Acupuncturists treat a variety of physical and emotional problems by inserting fine needles into specific pressure points on the body, to stimulate the energy flow in the body.
You could be:
discussing your client’s lifestyle, health issues, exercise levels, diet and emotional wellbeing
making a diagnosis and deciding a course of treatment after discussing the client's complaint and symptoms
inserting fine needles into certain specific spots to treat a problem such as arthritis, back problems, eczema or addiction to smoking
using modern equipment such as electro-acupuncture or lasers
advising on diet and exercise
advising your client to see a doctor and keeping records of treatment.
Most acupuncturists work for themselves. They charge a fee for each session with the client. The better known they are, the more they can charge.
Fees on average are about £25 to £40 for a 30 to 60 minute session, with regular patients getting a special deal for a block of sessions. Out of this income the acupuncturist has to buy equipment and pay for premises.
You could work in a clinic, health centre or hospital.
You might work from your own home or visit clients at their homes.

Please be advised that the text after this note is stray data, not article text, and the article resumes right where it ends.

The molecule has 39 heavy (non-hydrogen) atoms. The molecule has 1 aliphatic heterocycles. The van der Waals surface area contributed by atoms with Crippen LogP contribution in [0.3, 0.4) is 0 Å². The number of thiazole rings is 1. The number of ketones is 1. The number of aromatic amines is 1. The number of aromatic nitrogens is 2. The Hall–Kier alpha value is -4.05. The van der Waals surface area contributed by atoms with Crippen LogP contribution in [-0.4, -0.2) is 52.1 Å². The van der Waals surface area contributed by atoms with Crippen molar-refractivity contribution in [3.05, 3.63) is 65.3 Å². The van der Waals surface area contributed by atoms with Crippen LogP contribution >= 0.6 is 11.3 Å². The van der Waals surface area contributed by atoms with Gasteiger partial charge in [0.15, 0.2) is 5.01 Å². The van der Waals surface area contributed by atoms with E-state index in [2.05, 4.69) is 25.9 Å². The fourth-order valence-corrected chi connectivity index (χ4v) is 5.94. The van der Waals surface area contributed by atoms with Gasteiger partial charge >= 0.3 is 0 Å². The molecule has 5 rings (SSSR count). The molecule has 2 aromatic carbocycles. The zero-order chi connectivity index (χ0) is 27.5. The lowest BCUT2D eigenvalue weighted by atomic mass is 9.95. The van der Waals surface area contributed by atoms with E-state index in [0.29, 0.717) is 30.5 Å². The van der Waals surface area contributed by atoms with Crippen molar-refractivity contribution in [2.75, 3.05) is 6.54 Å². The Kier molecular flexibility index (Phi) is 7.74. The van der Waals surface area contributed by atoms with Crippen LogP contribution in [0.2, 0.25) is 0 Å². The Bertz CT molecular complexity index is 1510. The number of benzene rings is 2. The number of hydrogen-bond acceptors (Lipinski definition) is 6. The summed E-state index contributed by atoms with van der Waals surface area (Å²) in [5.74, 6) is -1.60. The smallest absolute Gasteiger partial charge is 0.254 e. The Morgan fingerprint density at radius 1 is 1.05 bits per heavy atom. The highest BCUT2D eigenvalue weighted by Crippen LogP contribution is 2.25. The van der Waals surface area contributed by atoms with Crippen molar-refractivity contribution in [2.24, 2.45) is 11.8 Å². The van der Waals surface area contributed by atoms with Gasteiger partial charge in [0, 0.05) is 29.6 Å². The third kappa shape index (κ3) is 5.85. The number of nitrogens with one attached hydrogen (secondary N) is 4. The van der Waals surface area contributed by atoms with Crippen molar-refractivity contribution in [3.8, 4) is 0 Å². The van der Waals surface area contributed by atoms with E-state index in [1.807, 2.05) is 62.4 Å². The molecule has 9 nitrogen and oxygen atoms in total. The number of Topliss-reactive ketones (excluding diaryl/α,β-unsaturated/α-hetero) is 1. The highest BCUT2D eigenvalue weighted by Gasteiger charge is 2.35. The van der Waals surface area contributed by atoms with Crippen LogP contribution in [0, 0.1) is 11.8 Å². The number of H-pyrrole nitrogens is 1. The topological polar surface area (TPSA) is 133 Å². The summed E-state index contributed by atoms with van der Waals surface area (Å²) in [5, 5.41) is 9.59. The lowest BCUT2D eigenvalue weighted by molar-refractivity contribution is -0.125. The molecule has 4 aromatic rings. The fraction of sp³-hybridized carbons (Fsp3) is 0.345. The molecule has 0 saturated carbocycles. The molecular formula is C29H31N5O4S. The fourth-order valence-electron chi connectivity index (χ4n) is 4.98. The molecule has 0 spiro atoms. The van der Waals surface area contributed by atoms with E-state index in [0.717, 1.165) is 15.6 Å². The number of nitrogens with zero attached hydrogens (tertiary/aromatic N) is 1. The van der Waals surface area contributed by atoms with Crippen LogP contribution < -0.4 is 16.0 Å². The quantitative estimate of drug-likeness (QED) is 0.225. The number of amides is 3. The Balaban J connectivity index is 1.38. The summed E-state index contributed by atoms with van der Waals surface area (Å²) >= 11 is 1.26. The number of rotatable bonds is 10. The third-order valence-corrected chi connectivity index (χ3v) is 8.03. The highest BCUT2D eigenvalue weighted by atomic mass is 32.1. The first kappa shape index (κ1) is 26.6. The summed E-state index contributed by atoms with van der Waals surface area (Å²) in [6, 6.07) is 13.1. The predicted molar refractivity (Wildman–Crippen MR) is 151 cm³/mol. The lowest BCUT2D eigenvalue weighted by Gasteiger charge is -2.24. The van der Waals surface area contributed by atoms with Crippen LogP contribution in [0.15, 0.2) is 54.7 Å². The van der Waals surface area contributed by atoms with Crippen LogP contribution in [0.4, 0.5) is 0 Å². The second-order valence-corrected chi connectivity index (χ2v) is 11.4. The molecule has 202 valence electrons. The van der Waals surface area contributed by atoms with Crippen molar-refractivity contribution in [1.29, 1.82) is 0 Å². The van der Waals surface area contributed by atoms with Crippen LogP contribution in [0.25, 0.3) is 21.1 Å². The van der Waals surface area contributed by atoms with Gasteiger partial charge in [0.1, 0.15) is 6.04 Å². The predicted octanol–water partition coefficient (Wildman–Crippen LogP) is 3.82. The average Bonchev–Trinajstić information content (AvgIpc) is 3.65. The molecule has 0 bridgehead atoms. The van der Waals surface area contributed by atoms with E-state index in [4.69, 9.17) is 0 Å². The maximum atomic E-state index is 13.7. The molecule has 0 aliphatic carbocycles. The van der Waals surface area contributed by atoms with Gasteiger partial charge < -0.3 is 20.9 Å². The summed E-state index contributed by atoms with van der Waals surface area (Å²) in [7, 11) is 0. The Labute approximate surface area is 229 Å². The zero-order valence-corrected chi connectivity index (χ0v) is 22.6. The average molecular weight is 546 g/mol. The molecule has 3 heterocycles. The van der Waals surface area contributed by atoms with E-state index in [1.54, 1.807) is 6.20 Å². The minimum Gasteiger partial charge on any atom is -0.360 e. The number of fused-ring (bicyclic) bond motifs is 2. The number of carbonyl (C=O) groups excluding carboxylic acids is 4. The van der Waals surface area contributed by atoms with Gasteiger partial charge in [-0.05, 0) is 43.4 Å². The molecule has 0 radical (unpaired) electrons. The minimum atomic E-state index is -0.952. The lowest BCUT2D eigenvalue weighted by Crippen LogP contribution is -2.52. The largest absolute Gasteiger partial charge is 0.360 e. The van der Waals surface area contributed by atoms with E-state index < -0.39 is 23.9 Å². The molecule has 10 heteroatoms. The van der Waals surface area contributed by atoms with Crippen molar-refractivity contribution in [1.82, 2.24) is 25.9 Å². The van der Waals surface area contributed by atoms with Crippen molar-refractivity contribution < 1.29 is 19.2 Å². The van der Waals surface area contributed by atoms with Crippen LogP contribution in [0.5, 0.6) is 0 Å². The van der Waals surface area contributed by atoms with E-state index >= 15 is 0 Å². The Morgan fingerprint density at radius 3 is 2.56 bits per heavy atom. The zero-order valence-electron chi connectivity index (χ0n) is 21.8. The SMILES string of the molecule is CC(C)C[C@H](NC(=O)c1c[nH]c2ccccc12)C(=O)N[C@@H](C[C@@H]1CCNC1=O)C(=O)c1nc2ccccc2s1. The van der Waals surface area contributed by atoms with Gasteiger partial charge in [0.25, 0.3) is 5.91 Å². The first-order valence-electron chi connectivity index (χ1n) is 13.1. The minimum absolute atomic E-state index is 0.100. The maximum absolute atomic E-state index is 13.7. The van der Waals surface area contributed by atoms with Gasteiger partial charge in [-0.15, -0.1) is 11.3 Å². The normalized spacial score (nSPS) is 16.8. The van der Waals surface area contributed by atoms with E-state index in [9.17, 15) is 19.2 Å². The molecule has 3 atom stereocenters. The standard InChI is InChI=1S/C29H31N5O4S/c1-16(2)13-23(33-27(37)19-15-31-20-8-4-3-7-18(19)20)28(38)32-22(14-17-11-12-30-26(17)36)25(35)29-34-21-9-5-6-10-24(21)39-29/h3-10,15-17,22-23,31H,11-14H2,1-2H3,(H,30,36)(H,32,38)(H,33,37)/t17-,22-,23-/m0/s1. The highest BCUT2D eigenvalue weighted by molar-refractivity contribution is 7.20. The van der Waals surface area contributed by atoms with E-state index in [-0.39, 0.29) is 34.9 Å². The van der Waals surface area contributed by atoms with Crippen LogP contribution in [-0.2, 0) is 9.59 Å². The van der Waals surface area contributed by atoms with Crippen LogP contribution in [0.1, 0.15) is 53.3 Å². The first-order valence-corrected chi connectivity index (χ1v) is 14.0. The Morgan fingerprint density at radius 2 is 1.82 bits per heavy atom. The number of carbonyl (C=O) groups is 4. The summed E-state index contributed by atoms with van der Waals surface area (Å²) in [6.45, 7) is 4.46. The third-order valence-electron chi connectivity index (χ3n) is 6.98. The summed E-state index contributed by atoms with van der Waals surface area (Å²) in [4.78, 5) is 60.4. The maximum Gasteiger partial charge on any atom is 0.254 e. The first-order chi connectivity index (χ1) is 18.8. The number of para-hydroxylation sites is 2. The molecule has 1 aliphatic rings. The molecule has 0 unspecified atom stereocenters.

able to work with people from a wide range of backgrounds
sensitive, understanding and sympathetic
a good listener and communicator
practical, careful and well organised
logical and able to solve problems
reliable and able to inspire confidence in patients
good with your hands to use fine needles.
Once you have gained your qualification, training is on the job, with short courses to keep you up to date.
If you have a qualification accredited by the British Acupuncture Accreditation Board (BAAB), you can apply for membership and have your name entered on the British Acupuncture Council (BAaC) register. This is voluntary but is likely to help your career.
Many acupuncturists go on to acquire additional skills in similar fields such as Chinese herbal medicine.
The British Medical Acupuncture Society runs training courses for registered healthcare professionals. These include doctors, dentists, vets, nurses, physiotherapists, midwives and podiatrists. These courses assume a certain level of medical knowledge.
You might find work in the National Health Service (NHS) but most acupuncturists run their own businesses.
With experience you might be able to increase the size of your business.
You might train in more than one complementary therapy – perhaps in a related area such as Qigong.
You might combine your work with teaching or research.